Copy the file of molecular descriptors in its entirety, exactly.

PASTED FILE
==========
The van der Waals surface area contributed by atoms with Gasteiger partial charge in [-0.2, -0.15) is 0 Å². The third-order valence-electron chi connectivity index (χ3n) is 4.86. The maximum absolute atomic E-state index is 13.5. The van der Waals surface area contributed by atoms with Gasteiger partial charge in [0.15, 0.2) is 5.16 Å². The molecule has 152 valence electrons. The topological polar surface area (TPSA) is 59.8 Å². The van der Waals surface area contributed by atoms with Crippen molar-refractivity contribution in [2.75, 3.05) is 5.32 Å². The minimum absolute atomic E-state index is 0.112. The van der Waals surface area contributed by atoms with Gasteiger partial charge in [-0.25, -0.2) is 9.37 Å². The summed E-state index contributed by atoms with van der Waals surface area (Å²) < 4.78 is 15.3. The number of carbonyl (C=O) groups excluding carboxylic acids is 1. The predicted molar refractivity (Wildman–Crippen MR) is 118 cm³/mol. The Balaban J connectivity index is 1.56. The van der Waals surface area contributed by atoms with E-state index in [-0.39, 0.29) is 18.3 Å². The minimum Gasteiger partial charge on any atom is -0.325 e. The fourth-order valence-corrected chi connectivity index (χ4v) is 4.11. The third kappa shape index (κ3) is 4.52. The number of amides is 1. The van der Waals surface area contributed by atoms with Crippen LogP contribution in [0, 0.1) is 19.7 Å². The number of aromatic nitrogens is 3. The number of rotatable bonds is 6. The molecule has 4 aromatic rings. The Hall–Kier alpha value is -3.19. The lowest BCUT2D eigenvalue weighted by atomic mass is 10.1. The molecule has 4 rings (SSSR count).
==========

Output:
The van der Waals surface area contributed by atoms with Gasteiger partial charge in [-0.2, -0.15) is 0 Å². The third-order valence-electron chi connectivity index (χ3n) is 4.86. The maximum absolute atomic E-state index is 13.5. The van der Waals surface area contributed by atoms with Gasteiger partial charge in [0.15, 0.2) is 5.16 Å². The molecule has 152 valence electrons. The topological polar surface area (TPSA) is 59.8 Å². The van der Waals surface area contributed by atoms with Crippen molar-refractivity contribution in [2.75, 3.05) is 5.32 Å². The minimum absolute atomic E-state index is 0.112. The van der Waals surface area contributed by atoms with Gasteiger partial charge in [-0.25, -0.2) is 9.37 Å². The summed E-state index contributed by atoms with van der Waals surface area (Å²) < 4.78 is 15.3. The number of carbonyl (C=O) groups excluding carboxylic acids is 1. The predicted molar refractivity (Wildman–Crippen MR) is 118 cm³/mol. The Balaban J connectivity index is 1.56. The van der Waals surface area contributed by atoms with E-state index in [-0.39, 0.29) is 18.3 Å². The minimum Gasteiger partial charge on any atom is -0.325 e. The fourth-order valence-corrected chi connectivity index (χ4v) is 4.11. The third kappa shape index (κ3) is 4.52. The number of amides is 1. The van der Waals surface area contributed by atoms with Crippen LogP contribution in [0, 0.1) is 19.7 Å². The number of aromatic nitrogens is 3. The number of rotatable bonds is 6. The molecule has 4 aromatic rings. The Hall–Kier alpha value is -3.19. The lowest BCUT2D eigenvalue weighted by atomic mass is 10.1. The molecule has 4 rings (SSSR count).